ADEN // A bomb killed a military officer loyal to Yemeni president Ali Abdullah Saleh, an official said yesterday, as Yemen's Gulf neighbours sought to avert civil war on their doorstep over the wounded leader's fate.
The Gulf Cooperation Council has tried repeatedly and in vain to broker an exit for Mr Saleh, forced to seek treatment in Saudi Arabia for wounds suffered in an attack on his palace earlier this month, after months of protests against him.
The failure of the most recent bid in May ushered in two weeks of fighting that left parts of the capital in ruins and fanned western and regional fears of Yemen collapsing into chaos and giving al Qa'eda a stronghold alongside oil shipping routes.
The GCC has seen Mr Saleh back out of deals it struck to ease him from office on three occasions. Its members will meet today in Riyadh, almost certainly to discuss Yemen's turmoil, said analysts.
Dubai-based security analyst Theodore Karasik said: "Yemen has to be the number one issue because of what's ongoing there: the power vacuum, who will take over Saleh, what that process is going to look like."
In Burayqa, near Aden, a bomb ripped through the car of Colonel Muti'a al-Sayani, a close relative of a provincial governor who is among Mr Saleh's supporters on Monday.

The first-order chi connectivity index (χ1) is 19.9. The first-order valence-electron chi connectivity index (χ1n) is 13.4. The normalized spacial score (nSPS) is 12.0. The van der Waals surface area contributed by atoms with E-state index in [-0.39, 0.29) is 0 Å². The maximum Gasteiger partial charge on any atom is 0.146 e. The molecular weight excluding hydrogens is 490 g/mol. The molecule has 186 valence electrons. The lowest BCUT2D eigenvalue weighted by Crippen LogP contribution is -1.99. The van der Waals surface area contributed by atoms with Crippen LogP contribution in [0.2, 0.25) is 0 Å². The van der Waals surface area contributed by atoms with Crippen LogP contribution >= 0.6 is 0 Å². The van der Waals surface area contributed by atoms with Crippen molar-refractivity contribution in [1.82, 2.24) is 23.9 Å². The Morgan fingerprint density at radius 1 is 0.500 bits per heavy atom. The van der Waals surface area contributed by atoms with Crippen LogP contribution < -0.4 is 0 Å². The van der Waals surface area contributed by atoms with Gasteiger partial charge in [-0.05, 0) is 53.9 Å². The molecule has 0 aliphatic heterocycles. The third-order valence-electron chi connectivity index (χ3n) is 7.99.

That city is flooded with refugees fleeing fighting between Yemen's military and Islamist militants who have seized the capital of a neighbouring province, one of the multiple conflicts that Yemen's neighbours fear could shatter the country and embolden the country's al Qa'eda wing.
A US and European-brokered effort to forge a transition agreement between Mr Saleh's deputy, now the acting leader, and opposition parties who demand the president surrender all claims to power immediately, collapsed after the deputy refused to discuss Mr Saleh's fate.
Yemen said on Monday it arrested several people for attempting to kill Mr Saleh, apparently referring to the attack that wounded him. A state newspaper reporting the arrests hinted blame would be placed on a group of opposition parties.
A ceasefire has held in Sana'a since Mr Saleh left after the June 3 attack on his palace, before which fighting between Mr Saleh's forces and those of General Ali al-Mohsen al-Ahmar, who defected in March, killed hundreds of people and forced thousands to flee.
But shortages of fuel, electricity and water are acute in the capital, and violence in the southern province of Abyan, whose capital Islamist gunmen seized last month, has worsened.
Mr Saleh has not been seen in public since the palace attack, which left him with burns and shrapnel wounds. Yemen's ambassador in London said on Saturday that he was stable and recovering. Two members of his cabinet wounded in the attack were in a worse condition and required more surgery.